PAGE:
Optimist or Pessimist

Running injuries are now part and parcel of my existence. It's always the same leg - the right one. If it isn't Plantar Fasciitis or Achilles Tendinitis, then it's Shin Splints. When these injuries occur, I am sidelined for as much as two to eight weeks! The pessimistic thoughts that cross my mind at times like this are, "I'll never be able to run again. I'll stop running, gain a lot of weight, become obese and die. I absolutely can't survive without being able to run". As you can clearly see, my glass is not always half full. I very often find myself below the line when dealing with situations that have been a constant source of disappointment in the past.

The truth is everyone has the ability to be on either side of the fence at one point or another. Permanent optimism is a fallacy. But when I take a step back and do some deep introspection, I find that my pessimistic view may actually be robbing me of the joy and elation that often come from the small improvements that are happening every day around me. If I can't run, there are a plethora of other kinds of exercises I could do. As a teacher and encourager of others, I am constantly bringing people together and motivating them to keep rising regardless of how matter times they may have fallen. So, it seems even more improbable that I will consciously refuse to stop, listen and appreciate the rise from a fall as it happens.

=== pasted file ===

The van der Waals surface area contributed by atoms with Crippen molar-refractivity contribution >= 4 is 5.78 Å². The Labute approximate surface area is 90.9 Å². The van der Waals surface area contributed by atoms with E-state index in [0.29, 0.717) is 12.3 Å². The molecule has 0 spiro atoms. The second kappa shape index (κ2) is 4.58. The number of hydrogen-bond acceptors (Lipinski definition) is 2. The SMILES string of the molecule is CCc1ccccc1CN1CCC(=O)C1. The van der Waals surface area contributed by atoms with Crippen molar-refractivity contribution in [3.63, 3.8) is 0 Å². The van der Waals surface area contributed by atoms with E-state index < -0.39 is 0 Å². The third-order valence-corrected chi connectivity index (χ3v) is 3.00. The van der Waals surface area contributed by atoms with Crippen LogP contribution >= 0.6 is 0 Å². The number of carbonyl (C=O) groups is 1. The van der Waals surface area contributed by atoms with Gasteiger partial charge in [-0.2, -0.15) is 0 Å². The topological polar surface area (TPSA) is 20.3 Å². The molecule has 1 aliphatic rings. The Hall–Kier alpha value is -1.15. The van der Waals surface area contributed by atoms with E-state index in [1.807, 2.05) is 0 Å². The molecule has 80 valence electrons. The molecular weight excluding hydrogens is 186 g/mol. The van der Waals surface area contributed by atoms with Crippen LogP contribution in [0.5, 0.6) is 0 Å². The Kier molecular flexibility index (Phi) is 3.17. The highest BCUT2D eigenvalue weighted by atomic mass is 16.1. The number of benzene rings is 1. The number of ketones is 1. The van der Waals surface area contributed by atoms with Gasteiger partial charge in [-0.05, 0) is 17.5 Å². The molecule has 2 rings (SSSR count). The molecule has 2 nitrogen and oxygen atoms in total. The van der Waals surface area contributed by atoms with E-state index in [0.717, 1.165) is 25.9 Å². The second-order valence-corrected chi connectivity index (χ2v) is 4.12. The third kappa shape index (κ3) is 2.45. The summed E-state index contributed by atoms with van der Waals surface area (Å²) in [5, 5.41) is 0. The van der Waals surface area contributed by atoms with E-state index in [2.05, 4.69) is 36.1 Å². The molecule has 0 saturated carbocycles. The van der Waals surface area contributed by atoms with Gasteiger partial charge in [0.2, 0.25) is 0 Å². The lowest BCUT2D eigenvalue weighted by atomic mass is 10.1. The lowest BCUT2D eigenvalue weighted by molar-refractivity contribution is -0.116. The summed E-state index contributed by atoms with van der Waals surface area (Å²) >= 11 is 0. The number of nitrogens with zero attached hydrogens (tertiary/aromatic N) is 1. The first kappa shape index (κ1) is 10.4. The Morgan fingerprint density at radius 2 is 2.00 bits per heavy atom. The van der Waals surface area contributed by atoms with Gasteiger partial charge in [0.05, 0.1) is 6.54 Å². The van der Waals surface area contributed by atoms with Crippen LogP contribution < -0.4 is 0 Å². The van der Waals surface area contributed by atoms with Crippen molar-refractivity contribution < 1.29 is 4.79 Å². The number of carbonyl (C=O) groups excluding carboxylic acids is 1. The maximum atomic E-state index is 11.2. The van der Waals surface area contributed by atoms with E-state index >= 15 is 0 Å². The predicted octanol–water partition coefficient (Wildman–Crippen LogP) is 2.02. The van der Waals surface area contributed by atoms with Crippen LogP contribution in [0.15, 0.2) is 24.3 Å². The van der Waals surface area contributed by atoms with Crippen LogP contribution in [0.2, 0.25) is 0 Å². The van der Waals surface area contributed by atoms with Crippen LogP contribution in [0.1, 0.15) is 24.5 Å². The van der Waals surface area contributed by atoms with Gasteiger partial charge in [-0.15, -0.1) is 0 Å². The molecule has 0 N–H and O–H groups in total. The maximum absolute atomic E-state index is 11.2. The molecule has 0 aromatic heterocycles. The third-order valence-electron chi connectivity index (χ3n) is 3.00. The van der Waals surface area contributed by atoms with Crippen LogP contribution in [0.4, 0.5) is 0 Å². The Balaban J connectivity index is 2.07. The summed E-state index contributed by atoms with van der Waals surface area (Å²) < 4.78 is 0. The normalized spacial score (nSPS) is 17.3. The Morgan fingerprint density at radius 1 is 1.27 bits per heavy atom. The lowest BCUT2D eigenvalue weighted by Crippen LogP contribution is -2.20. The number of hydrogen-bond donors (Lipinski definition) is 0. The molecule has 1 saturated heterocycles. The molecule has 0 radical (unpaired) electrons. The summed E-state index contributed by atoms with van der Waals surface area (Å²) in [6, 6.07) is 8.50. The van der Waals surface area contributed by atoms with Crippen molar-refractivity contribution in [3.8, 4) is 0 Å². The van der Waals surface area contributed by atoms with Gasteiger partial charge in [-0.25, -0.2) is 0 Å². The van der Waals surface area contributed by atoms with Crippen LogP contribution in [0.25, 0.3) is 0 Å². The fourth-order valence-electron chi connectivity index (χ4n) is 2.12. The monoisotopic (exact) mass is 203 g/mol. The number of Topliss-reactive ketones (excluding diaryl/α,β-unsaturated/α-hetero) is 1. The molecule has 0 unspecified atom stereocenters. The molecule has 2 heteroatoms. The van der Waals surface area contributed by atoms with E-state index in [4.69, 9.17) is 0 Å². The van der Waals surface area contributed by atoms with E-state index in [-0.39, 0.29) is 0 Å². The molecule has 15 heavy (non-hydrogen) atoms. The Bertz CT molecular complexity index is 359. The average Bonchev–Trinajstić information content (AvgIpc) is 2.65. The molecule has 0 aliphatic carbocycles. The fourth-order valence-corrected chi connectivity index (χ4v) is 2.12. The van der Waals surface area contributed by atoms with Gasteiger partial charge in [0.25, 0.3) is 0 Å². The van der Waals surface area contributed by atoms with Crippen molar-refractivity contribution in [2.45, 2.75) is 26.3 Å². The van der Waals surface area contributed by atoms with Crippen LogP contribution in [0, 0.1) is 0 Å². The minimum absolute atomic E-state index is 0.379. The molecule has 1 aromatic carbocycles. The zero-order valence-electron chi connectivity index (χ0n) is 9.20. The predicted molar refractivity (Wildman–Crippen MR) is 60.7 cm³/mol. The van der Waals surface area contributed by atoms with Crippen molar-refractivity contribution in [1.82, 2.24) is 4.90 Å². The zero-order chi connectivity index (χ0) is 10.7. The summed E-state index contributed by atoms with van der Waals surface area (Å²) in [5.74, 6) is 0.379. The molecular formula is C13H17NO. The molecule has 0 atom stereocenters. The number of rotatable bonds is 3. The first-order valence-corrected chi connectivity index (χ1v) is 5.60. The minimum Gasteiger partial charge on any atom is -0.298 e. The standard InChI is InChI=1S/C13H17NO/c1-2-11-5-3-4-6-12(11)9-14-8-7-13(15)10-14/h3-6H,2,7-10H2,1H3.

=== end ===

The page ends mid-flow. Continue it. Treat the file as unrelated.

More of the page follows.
As leaders, regardless of what we see, we must continue to instill hope in others. Leadership has a responsibility to bring people together and help those who may be lagging behind dig deep and figure out the strength that lies within. It must trust that yesterday may have been challenging but tomorrow will be much better if we all join hands and resolve to put in the effort required to make tomorrow better.

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